I think every animal in the book has a human characteristic. I think it's funny, how dumb it is to feel bad about these things because they're all just human constructs. Like, your nose is too big, according to who? According to some fashion magazine, I guess. They're all just human constructs, we fear them or feel bad about them. So I like the idea of an animal who really has no control kind of expressing that and how silly that a bear would feel too hairy.
It was written more for adults. But I think kids nowadays, they need to understand that the reality is, they are who they are and they should enjoy that. Mostly it was for adults and for parents to read to their kids and maybe have a moment of reflection on themselves.
It's a very sweet idea. I imagine it being comforting to people at any age.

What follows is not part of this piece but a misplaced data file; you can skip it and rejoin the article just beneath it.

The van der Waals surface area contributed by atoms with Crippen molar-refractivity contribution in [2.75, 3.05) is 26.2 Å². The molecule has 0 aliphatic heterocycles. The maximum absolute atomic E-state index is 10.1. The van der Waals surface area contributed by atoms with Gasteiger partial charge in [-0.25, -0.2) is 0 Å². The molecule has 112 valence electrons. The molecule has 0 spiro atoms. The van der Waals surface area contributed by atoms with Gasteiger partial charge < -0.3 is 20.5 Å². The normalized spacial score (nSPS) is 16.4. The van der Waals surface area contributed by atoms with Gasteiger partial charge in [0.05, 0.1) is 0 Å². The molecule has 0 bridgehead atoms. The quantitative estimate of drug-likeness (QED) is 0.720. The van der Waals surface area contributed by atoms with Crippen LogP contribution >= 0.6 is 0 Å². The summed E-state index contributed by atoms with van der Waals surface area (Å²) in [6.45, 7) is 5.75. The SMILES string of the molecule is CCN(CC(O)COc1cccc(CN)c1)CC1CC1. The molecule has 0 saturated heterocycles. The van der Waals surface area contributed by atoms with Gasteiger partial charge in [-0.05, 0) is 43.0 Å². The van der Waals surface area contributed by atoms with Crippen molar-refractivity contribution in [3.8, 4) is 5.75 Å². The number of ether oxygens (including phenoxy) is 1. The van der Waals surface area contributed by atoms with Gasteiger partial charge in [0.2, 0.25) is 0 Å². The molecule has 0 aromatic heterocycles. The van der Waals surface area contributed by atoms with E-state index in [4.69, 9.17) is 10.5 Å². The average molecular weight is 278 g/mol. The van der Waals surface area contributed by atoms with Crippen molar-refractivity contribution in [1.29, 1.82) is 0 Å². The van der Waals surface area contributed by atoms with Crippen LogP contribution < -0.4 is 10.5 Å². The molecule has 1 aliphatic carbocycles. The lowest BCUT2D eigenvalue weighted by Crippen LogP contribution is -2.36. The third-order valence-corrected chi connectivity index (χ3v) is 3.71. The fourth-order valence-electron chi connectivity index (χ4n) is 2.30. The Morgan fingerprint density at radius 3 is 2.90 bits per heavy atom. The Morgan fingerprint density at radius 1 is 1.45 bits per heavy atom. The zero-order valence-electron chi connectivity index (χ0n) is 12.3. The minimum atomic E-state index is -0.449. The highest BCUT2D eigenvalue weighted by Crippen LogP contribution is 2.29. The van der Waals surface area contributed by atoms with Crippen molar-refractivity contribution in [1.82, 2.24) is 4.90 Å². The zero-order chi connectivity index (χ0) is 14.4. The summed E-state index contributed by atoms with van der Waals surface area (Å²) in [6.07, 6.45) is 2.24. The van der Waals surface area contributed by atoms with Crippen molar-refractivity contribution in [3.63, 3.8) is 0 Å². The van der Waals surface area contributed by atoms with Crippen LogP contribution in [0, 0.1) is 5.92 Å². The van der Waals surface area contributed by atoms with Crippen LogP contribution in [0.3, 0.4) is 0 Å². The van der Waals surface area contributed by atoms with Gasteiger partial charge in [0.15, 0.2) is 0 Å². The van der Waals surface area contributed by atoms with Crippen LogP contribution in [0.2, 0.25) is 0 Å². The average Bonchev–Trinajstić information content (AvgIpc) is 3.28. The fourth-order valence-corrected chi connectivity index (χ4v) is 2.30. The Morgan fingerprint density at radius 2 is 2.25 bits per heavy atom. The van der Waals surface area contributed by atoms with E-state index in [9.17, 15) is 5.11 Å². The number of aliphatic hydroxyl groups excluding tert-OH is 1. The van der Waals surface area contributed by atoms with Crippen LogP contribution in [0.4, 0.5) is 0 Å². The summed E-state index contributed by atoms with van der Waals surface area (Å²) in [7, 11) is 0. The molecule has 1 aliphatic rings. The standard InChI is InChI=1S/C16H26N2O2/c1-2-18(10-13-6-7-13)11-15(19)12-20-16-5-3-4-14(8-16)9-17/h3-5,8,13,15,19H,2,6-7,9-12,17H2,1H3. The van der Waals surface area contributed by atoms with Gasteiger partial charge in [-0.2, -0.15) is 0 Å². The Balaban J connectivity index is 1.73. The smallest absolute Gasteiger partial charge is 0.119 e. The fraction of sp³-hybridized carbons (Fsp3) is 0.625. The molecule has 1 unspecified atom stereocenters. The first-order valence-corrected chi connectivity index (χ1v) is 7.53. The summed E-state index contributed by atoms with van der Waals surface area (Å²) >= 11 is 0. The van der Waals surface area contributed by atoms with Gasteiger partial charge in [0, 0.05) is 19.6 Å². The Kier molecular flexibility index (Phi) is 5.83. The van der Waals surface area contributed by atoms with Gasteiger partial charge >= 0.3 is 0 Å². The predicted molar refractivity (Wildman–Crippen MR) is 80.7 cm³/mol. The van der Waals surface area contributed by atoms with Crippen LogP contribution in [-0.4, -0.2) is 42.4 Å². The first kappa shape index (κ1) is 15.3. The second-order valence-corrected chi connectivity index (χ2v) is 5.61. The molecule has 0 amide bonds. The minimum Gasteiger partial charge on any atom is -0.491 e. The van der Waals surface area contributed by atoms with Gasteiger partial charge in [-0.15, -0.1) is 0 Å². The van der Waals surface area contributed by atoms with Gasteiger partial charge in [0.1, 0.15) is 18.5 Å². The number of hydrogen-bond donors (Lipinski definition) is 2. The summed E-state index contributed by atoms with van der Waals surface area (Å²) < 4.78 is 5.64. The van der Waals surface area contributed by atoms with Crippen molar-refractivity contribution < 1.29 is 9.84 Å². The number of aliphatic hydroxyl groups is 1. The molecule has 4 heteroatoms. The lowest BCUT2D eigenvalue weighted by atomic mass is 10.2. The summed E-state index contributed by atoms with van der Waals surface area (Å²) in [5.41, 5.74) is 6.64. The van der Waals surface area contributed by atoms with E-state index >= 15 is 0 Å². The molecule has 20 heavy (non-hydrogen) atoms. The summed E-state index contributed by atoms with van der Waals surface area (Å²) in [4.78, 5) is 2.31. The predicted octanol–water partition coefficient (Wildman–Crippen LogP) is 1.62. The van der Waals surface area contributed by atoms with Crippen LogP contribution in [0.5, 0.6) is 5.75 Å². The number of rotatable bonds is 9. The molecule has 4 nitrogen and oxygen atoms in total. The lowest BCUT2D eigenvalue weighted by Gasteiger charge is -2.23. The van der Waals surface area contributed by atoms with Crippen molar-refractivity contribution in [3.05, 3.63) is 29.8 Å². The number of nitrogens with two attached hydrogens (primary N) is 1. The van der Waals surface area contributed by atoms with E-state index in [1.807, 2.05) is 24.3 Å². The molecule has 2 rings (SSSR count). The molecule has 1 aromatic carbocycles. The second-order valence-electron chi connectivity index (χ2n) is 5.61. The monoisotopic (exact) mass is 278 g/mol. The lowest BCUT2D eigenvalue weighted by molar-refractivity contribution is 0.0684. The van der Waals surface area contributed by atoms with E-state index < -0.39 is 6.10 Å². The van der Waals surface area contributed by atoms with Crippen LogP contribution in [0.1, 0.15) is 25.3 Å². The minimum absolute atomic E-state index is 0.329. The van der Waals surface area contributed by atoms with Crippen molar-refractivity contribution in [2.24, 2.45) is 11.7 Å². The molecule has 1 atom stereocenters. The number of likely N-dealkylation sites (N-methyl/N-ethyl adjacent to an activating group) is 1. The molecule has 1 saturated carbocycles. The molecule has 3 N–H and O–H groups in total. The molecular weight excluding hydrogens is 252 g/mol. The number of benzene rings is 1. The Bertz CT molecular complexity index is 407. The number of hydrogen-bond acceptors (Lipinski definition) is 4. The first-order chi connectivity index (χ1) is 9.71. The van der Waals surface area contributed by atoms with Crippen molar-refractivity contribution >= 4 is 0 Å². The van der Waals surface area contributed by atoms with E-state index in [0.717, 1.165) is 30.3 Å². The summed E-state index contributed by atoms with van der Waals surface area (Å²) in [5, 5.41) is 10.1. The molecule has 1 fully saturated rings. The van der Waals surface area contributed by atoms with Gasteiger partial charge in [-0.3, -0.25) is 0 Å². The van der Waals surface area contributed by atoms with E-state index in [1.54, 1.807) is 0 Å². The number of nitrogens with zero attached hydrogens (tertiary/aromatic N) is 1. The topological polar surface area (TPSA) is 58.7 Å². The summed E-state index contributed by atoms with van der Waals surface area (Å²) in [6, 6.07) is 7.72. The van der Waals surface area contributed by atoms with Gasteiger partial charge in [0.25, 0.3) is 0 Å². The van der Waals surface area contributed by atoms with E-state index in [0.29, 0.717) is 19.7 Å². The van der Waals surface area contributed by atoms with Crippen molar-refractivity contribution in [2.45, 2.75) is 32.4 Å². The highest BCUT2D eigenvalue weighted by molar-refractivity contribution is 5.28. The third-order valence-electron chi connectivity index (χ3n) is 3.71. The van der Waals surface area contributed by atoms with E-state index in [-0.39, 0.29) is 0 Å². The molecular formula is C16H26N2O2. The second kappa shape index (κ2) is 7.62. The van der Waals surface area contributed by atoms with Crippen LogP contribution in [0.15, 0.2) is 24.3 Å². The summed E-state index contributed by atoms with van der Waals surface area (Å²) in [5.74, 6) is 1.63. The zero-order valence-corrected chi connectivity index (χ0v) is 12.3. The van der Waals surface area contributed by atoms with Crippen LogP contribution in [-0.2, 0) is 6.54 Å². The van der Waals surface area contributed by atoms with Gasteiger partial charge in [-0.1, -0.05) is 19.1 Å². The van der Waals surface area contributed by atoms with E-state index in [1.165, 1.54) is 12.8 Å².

That's the hope. I felt bad when I wrote it and then I felt better. For me, it worked. There are some very secure people out there, but a lot of people are insecure about the smallest things and it doesn't take over their lives, but it's there, it exists. I'm sure everyone has something they want to change about themselves, but why? It just makes life difficult. So anyway, I need to embrace it too, I wrote the book but I'm sure some of those characters are me at some point.
What else are you working on?
I just gessoed a new canvas in the water series. The image is going to be three people on a boat, one person up front doing some weird stuff and two people in the back whispering to each other. There's always some sense of deviousness in the work that I make. Because I don't believe in the goodness of people. No, I'm kidding.
Sounds like you do.
I do. No, I want to, that's the difference. I want to, but it's hard when you see how bad people are to each other. I think that's what the work is about for me, the desire to hope that people are better. I made a giant painting called "Ways in Which We Seek" and it's three different scenes all happening within the same canvas of three people seeking forgiveness.
More of Nathan's work can be found at www.nathancatlin.com. Animals with Insecurities can be purchased at Strand Bookstore in New York City.